What is Medicare for ALL
In California, Assembly Speaker Anthony Rendon, D-Lakewood, made the right call in June when he pulled the plug on a bill creating a state single-payer system. He did so because the measure, Senate Bill 562, didn’t explain how to cover its estimated $400 billion annual cost — triple the state’s general-fund budget. This reasonable decision led to national blowback. Now Rendon plans to hold hearings to discuss how to get to universal health care.
In Washington, the “Medicare for All” bill that Sen. Bernie Sanders, I-Vermont, plans to introduce this month is picking up support, including from Sen. Kamala Harris, D-California. It’s hard to imagine any Democrat winning the party’s presidential nomination in 2020 without backing single-payer.
But it’s time that Republicans started thinking big about health care as well — and stop equating any expanded government role with socialism. According to a study by the American Journal of Public Health, taxes already pay for 64 percent of U.S. health care. The study found that, “At $5,960 per capita, government spending on health care costs in the U.S. was the highest of any nation in 2013, including countries with universal health programs such as Canada, Sweden and the United Kingdom.”
It’s a stunning statistic. Here’s another: A 2015 Commonwealth Fund study found the U.S. spent per capita at least 47 percent more of its gross domestic product on health care than 12 other wealthy, First World nations — yet had among the worst health outcomes, with the exception of treating cancer. The U.S. had the lowest life expectancy.
Any CEO would look at this picture and say the U.S. must do better. Republicans must do the same. Instead of tinkering with — or gutting — the Affordable Care Act, the Trump White House and congressional GOP leaders should consider setting up a commission to examine how to emulate other nations which deliver better outcomes at a lower cost.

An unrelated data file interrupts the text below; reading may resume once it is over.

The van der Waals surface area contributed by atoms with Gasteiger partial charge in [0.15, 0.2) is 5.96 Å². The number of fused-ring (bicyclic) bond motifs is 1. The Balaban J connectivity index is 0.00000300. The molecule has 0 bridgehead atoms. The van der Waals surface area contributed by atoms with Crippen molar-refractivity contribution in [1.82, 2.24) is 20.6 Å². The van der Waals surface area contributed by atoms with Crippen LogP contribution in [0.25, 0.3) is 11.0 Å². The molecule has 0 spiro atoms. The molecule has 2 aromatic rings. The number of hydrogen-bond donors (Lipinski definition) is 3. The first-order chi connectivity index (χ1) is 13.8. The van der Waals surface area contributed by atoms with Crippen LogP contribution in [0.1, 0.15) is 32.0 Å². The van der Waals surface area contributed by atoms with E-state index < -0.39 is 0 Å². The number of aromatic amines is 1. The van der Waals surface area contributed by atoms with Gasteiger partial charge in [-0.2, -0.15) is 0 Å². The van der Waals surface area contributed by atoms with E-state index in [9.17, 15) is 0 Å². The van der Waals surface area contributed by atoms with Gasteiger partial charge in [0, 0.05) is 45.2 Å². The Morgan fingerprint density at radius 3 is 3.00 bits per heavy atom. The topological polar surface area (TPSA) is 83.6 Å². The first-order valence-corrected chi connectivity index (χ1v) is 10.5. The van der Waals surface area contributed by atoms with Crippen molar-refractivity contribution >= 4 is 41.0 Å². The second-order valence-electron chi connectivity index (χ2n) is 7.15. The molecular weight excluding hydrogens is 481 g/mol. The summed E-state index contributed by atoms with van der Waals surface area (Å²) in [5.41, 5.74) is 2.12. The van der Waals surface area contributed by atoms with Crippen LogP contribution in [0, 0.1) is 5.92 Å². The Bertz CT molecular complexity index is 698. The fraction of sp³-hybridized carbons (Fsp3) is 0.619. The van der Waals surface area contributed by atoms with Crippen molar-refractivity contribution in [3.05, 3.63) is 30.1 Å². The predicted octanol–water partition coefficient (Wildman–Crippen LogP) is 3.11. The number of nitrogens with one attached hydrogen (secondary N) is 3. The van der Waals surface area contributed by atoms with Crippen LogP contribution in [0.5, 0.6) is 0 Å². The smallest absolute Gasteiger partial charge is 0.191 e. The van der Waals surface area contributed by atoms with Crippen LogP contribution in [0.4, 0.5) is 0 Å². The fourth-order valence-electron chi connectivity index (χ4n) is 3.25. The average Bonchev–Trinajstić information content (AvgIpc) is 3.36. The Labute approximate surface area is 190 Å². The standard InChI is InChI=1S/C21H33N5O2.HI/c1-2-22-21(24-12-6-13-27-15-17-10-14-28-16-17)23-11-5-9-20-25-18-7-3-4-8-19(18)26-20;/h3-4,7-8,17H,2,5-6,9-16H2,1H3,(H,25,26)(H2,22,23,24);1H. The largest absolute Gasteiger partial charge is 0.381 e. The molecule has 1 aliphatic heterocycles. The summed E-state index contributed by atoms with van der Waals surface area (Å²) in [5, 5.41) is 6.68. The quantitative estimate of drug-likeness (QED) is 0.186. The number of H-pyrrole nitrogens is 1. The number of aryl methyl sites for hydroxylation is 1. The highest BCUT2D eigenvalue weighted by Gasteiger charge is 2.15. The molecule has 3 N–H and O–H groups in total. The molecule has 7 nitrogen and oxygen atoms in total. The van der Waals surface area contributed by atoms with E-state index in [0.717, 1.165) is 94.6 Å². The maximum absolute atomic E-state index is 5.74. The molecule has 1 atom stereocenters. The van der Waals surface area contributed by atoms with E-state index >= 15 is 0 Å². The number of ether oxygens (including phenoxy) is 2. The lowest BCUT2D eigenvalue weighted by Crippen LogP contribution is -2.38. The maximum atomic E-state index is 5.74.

Some answers are obvious. In 2009, journalist T.R. Reid chronicled how 20 percent of U.S. health spending goes to “marketing, underwriting, administration and profit,” compared with 4 percent in France and 2 percent in Taiwan. This bloat is created both by the profit motive in insurers’ provision of essential care — which Reid says is unique in the developed world — and the vast complexity of U.S. health care, with dozens of government systems and hundreds of private systems. Simple is better.
“Given our remarkable medical assets ... the United States could be, and should be, the best [at health care] in the world,” Reid argues. “To get there, though, we have to be willing to learn some lessons about health-care administration from the other industrialized democracies.”
Amen. This is why Democrats who want universal health care should look for inspiration from the rest of the world, not embrace “Medicare for all.” The same holds for Republicans who don’t like how much U.S. health care costs and who think Obamacare is a clunky mess. Americans’ national pride shouldn’t include reverence for a flawed, costly and eminently improvable health care system.